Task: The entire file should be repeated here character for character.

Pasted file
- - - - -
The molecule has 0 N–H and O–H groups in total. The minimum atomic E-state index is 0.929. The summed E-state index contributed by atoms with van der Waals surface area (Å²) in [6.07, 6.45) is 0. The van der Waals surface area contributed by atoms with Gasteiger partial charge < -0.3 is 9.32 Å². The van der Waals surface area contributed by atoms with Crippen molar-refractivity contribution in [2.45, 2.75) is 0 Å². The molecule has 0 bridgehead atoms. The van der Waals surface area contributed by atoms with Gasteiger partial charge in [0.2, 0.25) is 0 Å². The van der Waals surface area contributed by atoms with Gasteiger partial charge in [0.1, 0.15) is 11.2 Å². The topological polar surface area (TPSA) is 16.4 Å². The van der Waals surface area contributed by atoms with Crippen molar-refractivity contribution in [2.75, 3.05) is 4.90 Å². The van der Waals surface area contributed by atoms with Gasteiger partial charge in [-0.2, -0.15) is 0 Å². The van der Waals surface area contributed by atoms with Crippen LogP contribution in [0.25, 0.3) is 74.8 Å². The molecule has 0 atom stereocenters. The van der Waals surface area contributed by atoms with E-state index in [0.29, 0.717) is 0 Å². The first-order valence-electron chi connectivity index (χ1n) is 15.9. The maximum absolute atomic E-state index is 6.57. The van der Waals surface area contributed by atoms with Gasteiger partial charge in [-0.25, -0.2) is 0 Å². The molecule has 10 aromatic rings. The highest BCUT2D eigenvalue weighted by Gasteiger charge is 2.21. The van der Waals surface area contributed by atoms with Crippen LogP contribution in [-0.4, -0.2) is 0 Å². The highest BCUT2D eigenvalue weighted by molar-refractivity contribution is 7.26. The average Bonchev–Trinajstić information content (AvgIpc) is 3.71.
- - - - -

The molecule has 0 N–H and O–H groups in total. The minimum atomic E-state index is 0.929. The summed E-state index contributed by atoms with van der Waals surface area (Å²) in [6.07, 6.45) is 0. The van der Waals surface area contributed by atoms with Gasteiger partial charge < -0.3 is 9.32 Å². The van der Waals surface area contributed by atoms with Crippen molar-refractivity contribution in [2.45, 2.75) is 0 Å². The molecule has 0 bridgehead atoms. The van der Waals surface area contributed by atoms with Gasteiger partial charge in [0.2, 0.25) is 0 Å². The van der Waals surface area contributed by atoms with Gasteiger partial charge in [0.1, 0.15) is 11.2 Å². The topological polar surface area (TPSA) is 16.4 Å². The van der Waals surface area contributed by atoms with Crippen molar-refractivity contribution in [2.75, 3.05) is 4.90 Å². The van der Waals surface area contributed by atoms with Gasteiger partial charge in [-0.2, -0.15) is 0 Å². The van der Waals surface area contributed by atoms with Crippen LogP contribution in [0.25, 0.3) is 74.8 Å². The molecule has 0 atom stereocenters. The van der Waals surface area contributed by atoms with E-state index in [0.29, 0.717) is 0 Å². The first-order valence-electron chi connectivity index (χ1n) is 15.9. The maximum absolute atomic E-state index is 6.57. The van der Waals surface area contributed by atoms with Gasteiger partial charge in [-0.25, -0.2) is 0 Å². The molecule has 10 aromatic rings. The highest BCUT2D eigenvalue weighted by Gasteiger charge is 2.21. The van der Waals surface area contributed by atoms with Crippen LogP contribution in [-0.4, -0.2) is 0 Å². The highest BCUT2D eigenvalue weighted by molar-refractivity contribution is 7.26. The average Bonchev–Trinajstić information content (AvgIpc) is 3.71.